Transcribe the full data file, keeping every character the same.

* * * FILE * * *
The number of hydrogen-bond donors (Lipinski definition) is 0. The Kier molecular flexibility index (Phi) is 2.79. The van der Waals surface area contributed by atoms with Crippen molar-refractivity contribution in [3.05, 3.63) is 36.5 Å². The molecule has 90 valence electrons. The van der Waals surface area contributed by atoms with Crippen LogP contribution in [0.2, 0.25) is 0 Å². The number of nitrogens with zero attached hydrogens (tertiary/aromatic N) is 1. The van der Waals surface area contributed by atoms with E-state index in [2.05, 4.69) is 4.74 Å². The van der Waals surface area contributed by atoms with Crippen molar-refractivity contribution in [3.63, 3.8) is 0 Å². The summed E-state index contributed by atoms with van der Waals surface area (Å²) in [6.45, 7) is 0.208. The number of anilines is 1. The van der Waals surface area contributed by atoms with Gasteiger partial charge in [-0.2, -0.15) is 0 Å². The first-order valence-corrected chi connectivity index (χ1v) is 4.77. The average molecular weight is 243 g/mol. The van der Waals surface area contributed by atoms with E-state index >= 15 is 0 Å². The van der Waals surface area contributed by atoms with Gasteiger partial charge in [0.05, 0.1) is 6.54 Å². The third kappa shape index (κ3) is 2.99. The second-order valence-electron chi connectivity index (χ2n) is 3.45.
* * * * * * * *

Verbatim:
The number of hydrogen-bond donors (Lipinski definition) is 0. The Kier molecular flexibility index (Phi) is 2.79. The van der Waals surface area contributed by atoms with Crippen molar-refractivity contribution in [3.05, 3.63) is 36.5 Å². The molecule has 90 valence electrons. The van der Waals surface area contributed by atoms with Crippen LogP contribution in [0.2, 0.25) is 0 Å². The number of nitrogens with zero attached hydrogens (tertiary/aromatic N) is 1. The van der Waals surface area contributed by atoms with E-state index in [2.05, 4.69) is 4.74 Å². The van der Waals surface area contributed by atoms with Crippen molar-refractivity contribution in [3.63, 3.8) is 0 Å². The summed E-state index contributed by atoms with van der Waals surface area (Å²) in [6.45, 7) is 0.208. The number of anilines is 1. The van der Waals surface area contributed by atoms with Gasteiger partial charge in [-0.2, -0.15) is 0 Å². The first-order valence-corrected chi connectivity index (χ1v) is 4.77. The average molecular weight is 243 g/mol. The van der Waals surface area contributed by atoms with E-state index >= 15 is 0 Å². The van der Waals surface area contributed by atoms with Gasteiger partial charge in [0.05, 0.1) is 6.54 Å². The third kappa shape index (κ3) is 2.99. The second-order valence-electron chi connectivity index (χ2n) is 3.45.